Oh, a couple of the people I researched go for cryotherapy or kiting on the sea before this. I thought I might smash a crate of frozen lemonade bottles on the floor and stand naked in the gas that escaped. Or hang over the Meare by a rope round my waist hooked over the boathouse clock tower.
I remembered early this morning that goal setting has been around for longer than you might think. Amelita Galli-Curci, the great nineteenth century prima donna, talked about putting on horse blinkers and positively moving forward to a goal, taking them off, waiting for her critics and rivals to start the carping, putting them on again. Less positively she said that when one of her rivals, Dame Nellie Melba, sang for example “Lo, Hear the Gentle Lark” you would think it was about a deafening, bloody big turkey.
I have more than one main goal at the moment, so I have a pad and a fountain pen with my plans for each goal written out. I leave the pad open wherever I happen to finish each evening and go back to it first thing next morning. Most recently I handed in the proofs of My Tutu Went AWOL! A Drag Ballerina in Iraq. Since March I've spent a lot of man hours telling editors not to argue with me about the spelling of camiknickers as I’m the one who has been wearing them onstage for thirty years; or insisting that a muscle boy as big as that can't be used as a body double on the inside cover for the Royal Marine Stacks, as Stacks was on rations in Afghanistan and had bulked down; or can we not mention in the blurb about me trying to confiscate the President of Estonia’s custard creams to give back to the camels? Which nitpicking has at times made me lose sight of the main goal I set when I began the book – to tell the stories I witnessed first hand of squaddies in extremis.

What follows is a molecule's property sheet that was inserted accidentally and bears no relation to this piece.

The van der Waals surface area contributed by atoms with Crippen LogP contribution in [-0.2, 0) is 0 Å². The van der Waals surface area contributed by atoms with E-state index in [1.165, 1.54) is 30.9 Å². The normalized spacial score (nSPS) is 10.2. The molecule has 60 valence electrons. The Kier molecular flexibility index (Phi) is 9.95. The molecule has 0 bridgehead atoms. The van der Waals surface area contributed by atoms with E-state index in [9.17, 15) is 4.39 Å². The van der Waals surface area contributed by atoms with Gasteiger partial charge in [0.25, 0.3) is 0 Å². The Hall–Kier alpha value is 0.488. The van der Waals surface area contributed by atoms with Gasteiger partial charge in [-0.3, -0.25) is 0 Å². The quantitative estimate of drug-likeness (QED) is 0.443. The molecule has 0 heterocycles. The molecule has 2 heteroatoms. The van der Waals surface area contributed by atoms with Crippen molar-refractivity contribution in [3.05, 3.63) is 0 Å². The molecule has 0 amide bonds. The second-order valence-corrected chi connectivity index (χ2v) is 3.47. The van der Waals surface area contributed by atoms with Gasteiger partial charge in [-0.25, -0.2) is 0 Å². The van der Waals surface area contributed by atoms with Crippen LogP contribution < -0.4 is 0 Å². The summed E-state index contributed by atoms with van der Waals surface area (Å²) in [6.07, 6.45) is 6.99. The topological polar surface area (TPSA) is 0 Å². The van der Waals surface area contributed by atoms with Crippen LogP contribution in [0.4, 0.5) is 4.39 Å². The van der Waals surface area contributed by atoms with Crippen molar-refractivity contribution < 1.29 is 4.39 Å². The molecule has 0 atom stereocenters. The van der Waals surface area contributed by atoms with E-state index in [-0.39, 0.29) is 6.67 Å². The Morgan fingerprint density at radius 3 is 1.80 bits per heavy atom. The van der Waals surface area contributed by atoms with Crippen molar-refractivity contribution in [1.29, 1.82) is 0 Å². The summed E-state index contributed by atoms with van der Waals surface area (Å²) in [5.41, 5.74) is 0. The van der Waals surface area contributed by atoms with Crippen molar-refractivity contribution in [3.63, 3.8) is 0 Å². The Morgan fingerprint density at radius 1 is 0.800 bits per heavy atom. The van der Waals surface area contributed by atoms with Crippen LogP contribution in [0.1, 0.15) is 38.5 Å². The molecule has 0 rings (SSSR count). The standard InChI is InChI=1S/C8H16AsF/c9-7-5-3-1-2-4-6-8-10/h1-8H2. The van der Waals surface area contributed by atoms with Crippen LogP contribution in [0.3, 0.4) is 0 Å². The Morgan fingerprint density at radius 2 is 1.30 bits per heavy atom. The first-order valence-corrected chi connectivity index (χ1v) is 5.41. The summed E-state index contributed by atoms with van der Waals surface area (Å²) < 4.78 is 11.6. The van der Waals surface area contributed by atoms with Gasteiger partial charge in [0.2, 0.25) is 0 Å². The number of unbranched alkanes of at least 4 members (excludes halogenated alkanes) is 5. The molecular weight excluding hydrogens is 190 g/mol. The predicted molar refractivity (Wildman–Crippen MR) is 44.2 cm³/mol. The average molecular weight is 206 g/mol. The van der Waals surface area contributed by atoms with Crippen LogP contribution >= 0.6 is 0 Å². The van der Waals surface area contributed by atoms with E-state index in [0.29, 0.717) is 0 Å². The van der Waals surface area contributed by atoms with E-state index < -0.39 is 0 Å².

Having a goal makes you first ask yourself ‘why?’, before ‘what?’, ‘how?’ and the inevitable at times ‘will you please just get back on your rocker?’
Set ridiculous goals. Like mine to become a Prima Ballerina assoluta. I set out to get paid enough to live on for dancing the Swan Queen, Giselle and Nikya; and have achieved this goal. True, I ought to have set out to earn enough to buy great swathes of Chelsea…but that's the current goal.
How did I do it?
I kept my mind on it at all times. I spent a certain amount of time each day in the mindset of a leading ballerina from the Mariinsky. When I did ballet barre each morning, I was in a studio being coached by Komleva. When I sat sewing my ballet shoes I gave imaginary interviews about my amazing career. I plaintively recalled serious injury. My terror as each new leading role as given to me. I imagined receiving letters of praise and abuse. I outlined the pros and cons of working with different partners in the company. Perhaps most importantly, I saw myself exalted taking curtain calls in front of a roaringly adoring full house. And, yes, my kidneys nearly packed up through, apparently, the emotional stress of performing Giselle’s Mad Scene and suicide this method-acted way - Mr Wong, chief Chinese herbalist, had to be called in during my acupuncture session to have a tut over my doubtful tongue – but this is also a sign that positive affirmations work.
And a reminder to be careful what you wish for….